# E&M proof for a integralnot sure whats it called

Brown Arrow

## Homework Statement

Δ<--- the gradient X<---cross product
(o∫) closed integral

((ΔT)Xda = (o∫)-Tdl

btw what is the realtion ship above called?

## Homework Equations

da= axdydz +aydxdz +azdxdy
dl=axdx + aydy + azdy

## The Attempt at a Solution

not sure where to go on from here :/ im kinda lost

## Answers and Replies

Homework Helper
Hi Brown Arrow! (have a del: ∇ and an integral: ∫ )
btw what is the realtion ship above called?

Stokes' theorem! (or Kelvin-Stokes theorem, see http://en.wikipedia.org/wiki/Stokes'_theorem#Kelvin.E2.80.93Stokes_theorem" )
da= axdydz +aydxdz +azdxdy
dl=axdx + aydy + azdy

## The Attempt at a Solution

not sure where to go on from here :/ im kinda lost

I don't understand what the question is. Last edited by a moderator:
sgd37
From what I can make out of the question you are supposed to prove that

$$\int \nabla T \times d\bold a = \oint T d\bold I$$

where $$d\bold a = (dydz,dxdz,dxdy) , d\bold I=(dx,dy,dz)$$

Am I right

Brown Arrow
yes, im not sure how to go about it.
im suppose to show that both of them are equal to each other
$$\int \nabla T \times d\bold a = - \oint T d\bold I$$

sgd37
its a bit tedious if you don't use the Levi-Civita tensor, but letting dxdy=-dydx (I know it's a bit weird but it's the only way this thing works) the LHS =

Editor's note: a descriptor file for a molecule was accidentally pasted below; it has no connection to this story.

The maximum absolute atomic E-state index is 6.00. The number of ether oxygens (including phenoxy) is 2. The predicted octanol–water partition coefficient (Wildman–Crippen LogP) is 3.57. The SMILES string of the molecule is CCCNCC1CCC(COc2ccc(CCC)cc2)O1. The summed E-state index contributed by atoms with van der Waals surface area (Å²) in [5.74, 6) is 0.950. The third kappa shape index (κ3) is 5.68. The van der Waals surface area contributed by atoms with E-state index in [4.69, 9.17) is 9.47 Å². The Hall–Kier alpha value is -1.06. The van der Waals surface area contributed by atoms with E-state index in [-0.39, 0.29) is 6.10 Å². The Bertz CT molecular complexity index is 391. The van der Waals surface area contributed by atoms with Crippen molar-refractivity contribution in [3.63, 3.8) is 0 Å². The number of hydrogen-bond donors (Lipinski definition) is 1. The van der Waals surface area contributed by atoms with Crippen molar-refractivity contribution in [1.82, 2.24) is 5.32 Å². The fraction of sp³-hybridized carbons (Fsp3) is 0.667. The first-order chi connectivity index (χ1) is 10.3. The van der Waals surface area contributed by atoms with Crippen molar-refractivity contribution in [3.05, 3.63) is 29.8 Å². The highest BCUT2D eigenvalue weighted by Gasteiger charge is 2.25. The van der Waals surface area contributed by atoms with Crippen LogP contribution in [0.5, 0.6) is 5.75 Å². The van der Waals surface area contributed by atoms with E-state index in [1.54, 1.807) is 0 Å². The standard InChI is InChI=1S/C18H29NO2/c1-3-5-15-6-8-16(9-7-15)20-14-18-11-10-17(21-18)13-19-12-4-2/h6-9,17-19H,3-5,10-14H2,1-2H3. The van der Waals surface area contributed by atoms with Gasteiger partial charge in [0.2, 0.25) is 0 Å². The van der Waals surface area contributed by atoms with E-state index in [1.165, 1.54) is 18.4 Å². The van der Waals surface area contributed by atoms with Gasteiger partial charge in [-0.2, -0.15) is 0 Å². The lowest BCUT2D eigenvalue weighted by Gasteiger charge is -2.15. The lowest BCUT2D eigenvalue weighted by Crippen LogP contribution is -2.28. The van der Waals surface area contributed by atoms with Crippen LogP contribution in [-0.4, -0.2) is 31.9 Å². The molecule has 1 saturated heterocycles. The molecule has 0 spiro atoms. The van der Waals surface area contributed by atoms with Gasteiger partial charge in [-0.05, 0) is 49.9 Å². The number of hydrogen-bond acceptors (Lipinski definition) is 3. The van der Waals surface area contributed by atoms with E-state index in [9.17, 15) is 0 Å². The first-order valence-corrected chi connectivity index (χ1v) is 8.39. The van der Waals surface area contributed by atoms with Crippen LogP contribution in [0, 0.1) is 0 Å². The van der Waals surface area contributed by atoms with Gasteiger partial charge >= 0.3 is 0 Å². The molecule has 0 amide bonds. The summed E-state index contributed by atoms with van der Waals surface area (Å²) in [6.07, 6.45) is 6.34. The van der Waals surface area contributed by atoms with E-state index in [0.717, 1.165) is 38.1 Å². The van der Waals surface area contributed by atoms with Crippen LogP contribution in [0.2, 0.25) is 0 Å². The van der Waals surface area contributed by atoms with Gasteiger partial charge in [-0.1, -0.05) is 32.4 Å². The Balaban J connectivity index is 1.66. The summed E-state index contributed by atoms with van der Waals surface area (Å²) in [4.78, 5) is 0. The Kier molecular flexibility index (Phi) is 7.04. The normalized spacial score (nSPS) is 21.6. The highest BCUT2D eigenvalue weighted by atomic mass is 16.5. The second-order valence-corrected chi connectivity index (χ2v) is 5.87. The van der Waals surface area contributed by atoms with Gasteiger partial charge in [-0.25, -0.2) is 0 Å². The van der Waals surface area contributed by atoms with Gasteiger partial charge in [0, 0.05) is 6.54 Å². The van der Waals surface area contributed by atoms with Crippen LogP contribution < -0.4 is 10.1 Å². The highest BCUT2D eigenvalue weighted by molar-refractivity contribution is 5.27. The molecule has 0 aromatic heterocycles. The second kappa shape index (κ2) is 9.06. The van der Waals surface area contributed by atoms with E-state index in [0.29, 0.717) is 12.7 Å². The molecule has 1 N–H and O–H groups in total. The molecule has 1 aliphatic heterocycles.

$$\int \int \frac{1}{2} \epsilon_{ijk} \epsilon_{klm} \partial_{j} T dx^l dx^m$$

$$= \int \int \frac{1}{2} (\delta_{il} \delta_{jm} - \delta_{im} \delta_{jl}) \partial_{j} T dx^l dx^m$$

$$= \int \int \frac{1}{2} (\partial_{m} T dx^i dx^m - \partial_{l} T dx^l dx^i)$$

$$= \int \int \frac{1}{2} (-\partial_{m} T dx^m dx^i - \partial_{l} T dx^l dx^i) = - \oint T dx^i$$

where we used the contracted epsilon identity and changed the last integral into a closed one because going from integrating with respect to an area to a line integral the boundaries change so that the integral becomes closed

Anyway hope this helped the way to do it using standard vector operations is to rewrite $$d\bold a = (dydz,dxdz,dxdy)$$ as $$d\bold a = \frac{1}{2} (dydz -dzdy,dxdz-dzdx,dxdy-dydx)$$ which makes sense because the area between two vectors is $$\left|\bold a \times \bold b \right|$$

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Brown Arrow
thanks for the help, but i have not learnt it the way you have shown above so its really hard for me to understand it. :/

is there a simpler way?

sgd37
well do you know what the cross product between two vectors is